Since we began this whole “frugality” thing in 2013, we continue to look for ways to DIY things we’d normally hire out for. Our biggest victory (possibly until now) was do-it-yourselfing our son’s speech therapy.
“S” couldn’t say his R’s – they came out sounding more like W’s. After just a few short lessons with a YouTube video from a certified speech therapist, he had it down!!
We were psyched. No driving from our country home to the city several times a week for speech therapy, and no spending hundreds (or thousands) of dollars for speech classes.
Our most recent DIY victory? Taking our oldest daughter’s senior pictures.
Why We Chose to DIY Our Child’s Senior Pictures
Choosing to take our daughter’s senior pictures wasn’t an easy choice. After all, we have little photography experience, and with senior pictures you obviously want high quality.
But after weighing the costs (a good photographer in our area charges between $500 and $1000 for the sitting alone) and considering that we have four kids who will need senior pictures, we decided to take chance a and try to learn to do it ourselves.
Now, know that if you choose to take your kid’s senior pictures you can expect to put in some work along with your money. If you have just one kid and don’t expect to be involved in photography going forward, you’ll probably be less stressed hiring the job out.
However, if you have more than one kid and happen to like photography, this could be a good option for you.
In our case, I really like photography and so does Rick, so the expensive camera we bought to do the job could be used going forward for a number of reasons: side hustling, taking future family pics, etc.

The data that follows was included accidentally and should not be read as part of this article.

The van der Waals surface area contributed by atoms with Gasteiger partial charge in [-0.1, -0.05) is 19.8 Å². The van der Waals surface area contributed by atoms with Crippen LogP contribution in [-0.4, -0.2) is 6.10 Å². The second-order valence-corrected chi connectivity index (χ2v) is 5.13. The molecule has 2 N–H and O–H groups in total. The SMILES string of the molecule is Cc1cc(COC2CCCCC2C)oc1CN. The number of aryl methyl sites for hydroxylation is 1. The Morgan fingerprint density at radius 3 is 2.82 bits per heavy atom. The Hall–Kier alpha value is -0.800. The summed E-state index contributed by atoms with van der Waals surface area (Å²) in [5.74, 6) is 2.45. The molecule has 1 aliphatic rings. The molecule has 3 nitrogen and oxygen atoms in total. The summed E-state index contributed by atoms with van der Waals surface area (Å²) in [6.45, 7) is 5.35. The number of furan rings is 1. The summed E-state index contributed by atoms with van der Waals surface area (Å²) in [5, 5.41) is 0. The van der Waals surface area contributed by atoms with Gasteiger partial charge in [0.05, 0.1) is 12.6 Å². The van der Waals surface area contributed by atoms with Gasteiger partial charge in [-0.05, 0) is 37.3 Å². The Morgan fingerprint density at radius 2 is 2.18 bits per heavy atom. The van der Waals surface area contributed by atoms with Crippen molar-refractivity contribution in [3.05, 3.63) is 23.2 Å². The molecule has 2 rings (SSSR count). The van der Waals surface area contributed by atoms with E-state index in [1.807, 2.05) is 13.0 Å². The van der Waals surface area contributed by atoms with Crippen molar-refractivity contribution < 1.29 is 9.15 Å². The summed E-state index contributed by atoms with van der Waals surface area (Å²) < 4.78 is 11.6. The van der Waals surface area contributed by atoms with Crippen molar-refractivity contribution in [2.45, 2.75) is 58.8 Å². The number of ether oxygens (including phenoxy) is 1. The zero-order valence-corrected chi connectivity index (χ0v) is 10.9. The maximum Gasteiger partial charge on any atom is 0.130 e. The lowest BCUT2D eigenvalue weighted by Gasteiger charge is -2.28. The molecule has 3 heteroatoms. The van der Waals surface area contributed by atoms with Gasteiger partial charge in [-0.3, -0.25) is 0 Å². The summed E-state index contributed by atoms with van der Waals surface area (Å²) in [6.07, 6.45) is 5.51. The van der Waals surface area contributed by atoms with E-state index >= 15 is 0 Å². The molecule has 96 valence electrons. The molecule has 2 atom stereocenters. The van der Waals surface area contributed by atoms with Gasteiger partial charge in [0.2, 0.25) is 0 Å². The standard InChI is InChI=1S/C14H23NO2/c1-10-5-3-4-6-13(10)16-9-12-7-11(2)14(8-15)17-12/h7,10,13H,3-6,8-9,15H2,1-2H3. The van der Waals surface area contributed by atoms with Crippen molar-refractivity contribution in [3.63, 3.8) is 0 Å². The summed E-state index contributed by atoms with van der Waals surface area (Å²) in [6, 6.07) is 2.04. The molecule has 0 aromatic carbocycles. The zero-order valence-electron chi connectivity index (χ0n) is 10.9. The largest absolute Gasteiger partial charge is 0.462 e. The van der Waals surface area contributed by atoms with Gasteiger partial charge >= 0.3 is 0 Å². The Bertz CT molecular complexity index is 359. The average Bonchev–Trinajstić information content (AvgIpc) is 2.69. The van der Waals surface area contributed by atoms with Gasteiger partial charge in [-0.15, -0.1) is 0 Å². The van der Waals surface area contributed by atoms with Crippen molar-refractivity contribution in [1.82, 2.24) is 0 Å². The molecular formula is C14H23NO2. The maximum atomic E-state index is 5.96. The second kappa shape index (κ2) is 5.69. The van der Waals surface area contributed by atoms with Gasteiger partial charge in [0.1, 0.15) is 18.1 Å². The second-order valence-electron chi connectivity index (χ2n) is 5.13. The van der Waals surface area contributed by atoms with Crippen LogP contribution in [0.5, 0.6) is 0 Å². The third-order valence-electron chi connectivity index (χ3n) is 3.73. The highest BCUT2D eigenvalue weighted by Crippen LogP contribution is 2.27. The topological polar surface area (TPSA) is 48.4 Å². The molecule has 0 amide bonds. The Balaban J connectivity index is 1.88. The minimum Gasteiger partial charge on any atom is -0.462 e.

Knowing that we would certainly use the camera in the future was a big part of our decision, as was knowing we’d enjoy learning more about photography.
Now, here are the specific steps we took to prepare for our DIY senior picture session.
Buy a Great Camera and Lenses
This is imperative. You’re likely not going to get high quality pics, even with a higher end point-and-shoot model. In our case, we chose this Nikon model bundle:
We also purchased this lens in addition because our research indicated that non-zoom lenses (fixed lenses) tend to get sharper pics but we wanted an inexpensive one.
We chose this brand and model based on the advice of a friend who is a professional photographer, and so far we’ve been really happy with it.
A high quality camera is definitely a must if you are going to take your child’s senior pictures. Without it, don’t bother. A great camera has a higher ability to walk you through any lack of education about photography you might have too.
Today’s digital cameras can work together with inexperienced photographers for some great pictures.
Invest in an Education
The next step we took to prepare for DIYing our oldest’s senior pics was educating ourselves on how our camera worked and on how to take great pictures.
This instructional YouTube video by Tony & Chelsea Northrup was phenomenal at explaining how to operate our camera, even for newbies like us.
We’ve watched it once now and will definitely watch it again, and plan on getting his book as well.
As I’ve mentioned, education is vital to taking great pictures. The videos I watched and online articles I read taught me a lot about placement, background, etc.
Here are some other things you’ll need to know about do-it-yourselfing your child’s senior pictures.
Make Sure the Weather is Right
It’s funny – you would think a sunny day would be perfect for taking great pictures, but the truth is that overcast is best. Check out the difference between this “sunny” pic (the sun came out during one of our sessions) and the other overcast pics.
Choose a day that is cloudy but with a smaller chance of rain. Rain is not good for expensive camera equipment – or for girls with makeup. 🙂